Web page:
* Committee has nine days left to strike a deal
* Show of unity planned on steps of U.S. Capitol
* Lawmakers have personal stake in committee's success
By Thomas Ferraro
WASHINGTON, Nov 14 Republican and Democratic
U.S. lawmakers aim to present a dramatic show of support this
week for a congressional "super committee" racing against the
clock to agree on a deficit-cutting plan.
The lawmakers, worried about the political and economic
consequences of failure, are crossing party lines and eschewing
the trench warfare that has marred debate over how to cut
America's deficit, now topping more than $1 trillion a year.
In a symbolic show of unity that is rare in the polarized
world of modern Washington politics, as many as 150 members of
Congress are expected to stand together on the Capitol steps on
Tuesday to demonstrate solidarity with the committee.
"There's been plenty of speculation that the super
committee will fail. We'll show we want them to succeed," a
senior Republican aide told Reuters.
The nearly 150 lawmakers represent about half the
Democratic-controlled 100-member Senate and roughly a quarter
of the 435-member Republican-dominated House of
The unusual event on the Capitol steps is likely to attract
widespread media attention. But it is unclear what impact it
will have on the committee members who are struggling behind
closed doors to overcome deep ideological differences over
taxes hikes and cuts to government-run healthcare and
The super committee faces a Nov. 23 deadline, now just nine
days away, to reach a deal to cut U.S. deficits by at least
$1.2 trillion over 10 years.
Success would send a strong signal to credit ratings
agencies and global investors that the United States is taking
credible steps to lighten its debt burden. Failure would
trigger automatic spending cuts of $1.2 trillion that would hit
defense and domestic spending.
But the panel has shown few signs of progress. Negotiations
are complicated by the 2012 election campaign, in which both
parties want to convince voters they will be the best stewards
of an economy still trying to recover from a deep recession.
Thirty-three Senate seats and all House seats are up for
Republican committee member Senator Patrick Toomey told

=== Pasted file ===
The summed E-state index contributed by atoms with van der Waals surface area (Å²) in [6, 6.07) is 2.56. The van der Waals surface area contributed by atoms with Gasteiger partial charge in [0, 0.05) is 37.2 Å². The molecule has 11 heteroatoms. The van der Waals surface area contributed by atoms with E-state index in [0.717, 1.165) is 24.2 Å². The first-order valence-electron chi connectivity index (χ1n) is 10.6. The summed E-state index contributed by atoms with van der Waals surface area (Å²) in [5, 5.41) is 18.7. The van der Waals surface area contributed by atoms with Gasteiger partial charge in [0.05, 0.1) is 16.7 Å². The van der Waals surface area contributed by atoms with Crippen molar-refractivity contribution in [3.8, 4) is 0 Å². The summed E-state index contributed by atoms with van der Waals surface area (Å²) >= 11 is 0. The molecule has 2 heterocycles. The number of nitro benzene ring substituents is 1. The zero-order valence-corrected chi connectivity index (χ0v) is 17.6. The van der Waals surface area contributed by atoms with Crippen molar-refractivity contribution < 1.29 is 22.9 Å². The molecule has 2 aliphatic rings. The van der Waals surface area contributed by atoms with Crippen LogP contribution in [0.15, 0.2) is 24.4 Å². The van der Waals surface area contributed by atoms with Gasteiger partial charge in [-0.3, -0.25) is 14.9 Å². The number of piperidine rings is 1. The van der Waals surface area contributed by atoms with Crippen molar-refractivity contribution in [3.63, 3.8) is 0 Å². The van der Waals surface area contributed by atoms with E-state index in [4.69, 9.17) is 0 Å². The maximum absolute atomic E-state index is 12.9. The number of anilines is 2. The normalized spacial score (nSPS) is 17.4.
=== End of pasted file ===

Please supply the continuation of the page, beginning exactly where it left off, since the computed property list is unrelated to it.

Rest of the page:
"Fox News Sunday" the committee was aware the "clock is running
out," but he was still hopeful of a deal. A Democratic member,
Representative James Clyburn, said a deal was still possible,
but he was not as confident as he was 10 days ago.
Standard and Poor's downgraded the country's AAA credit
rating in August, largely because it viewed the differences
between the two parties as "extraordinarily difficult to
KEEPING UP THE PRESSURE
Two months after the super committee began talks,
Republican opposition to tax hikes and Democratic resistance to
big cuts to popular social programs remain key hurdles.
Tuesday's event on Capitol Hill is aimed at pressing
committee members to compromise.
"We want to encourage, nudge, cajole the committee to go
big," a Democratic aide said. The pressure group wants the
committee to agree on a deficit-reduction deal of at least $3
trillion, far more than its mandated target.
"We'll show there's support in the House and Senate, among
Democrats and Republicans, for a deal," the aide said.
The lawmakers pushing for the super committee to strike a
deal say it is crucial to the country's fiscal health, but
politicians also have a personal stake in its success.
With Congress' approval rating already at a record-low 9
percent, voters are likely to view the committee's failure as
another example of Washington's inability to govern. That could
hurt both parties in 2012.
"If they don't get something done, it's going to be bad for
incumbents," said John Feehery, a former Republican aide turned
Those set to come together on the Capitol steps include
many, if not all, of the 103 House members (61 Democrats and 42
Republicans) and 45 senators (23 Republicans and 22 Democrats)
who recently wrote letters to the super committee urging budget
savings of at least $3 trillion.
Ethan Siegal of The Washington Exchange, which tracks
Washington for investors, is skeptical that the bipartisan
initiatives will translate into super committee action.
"I'm not sure that the bipartisan pressure has enough
political juice to make it happen," he said.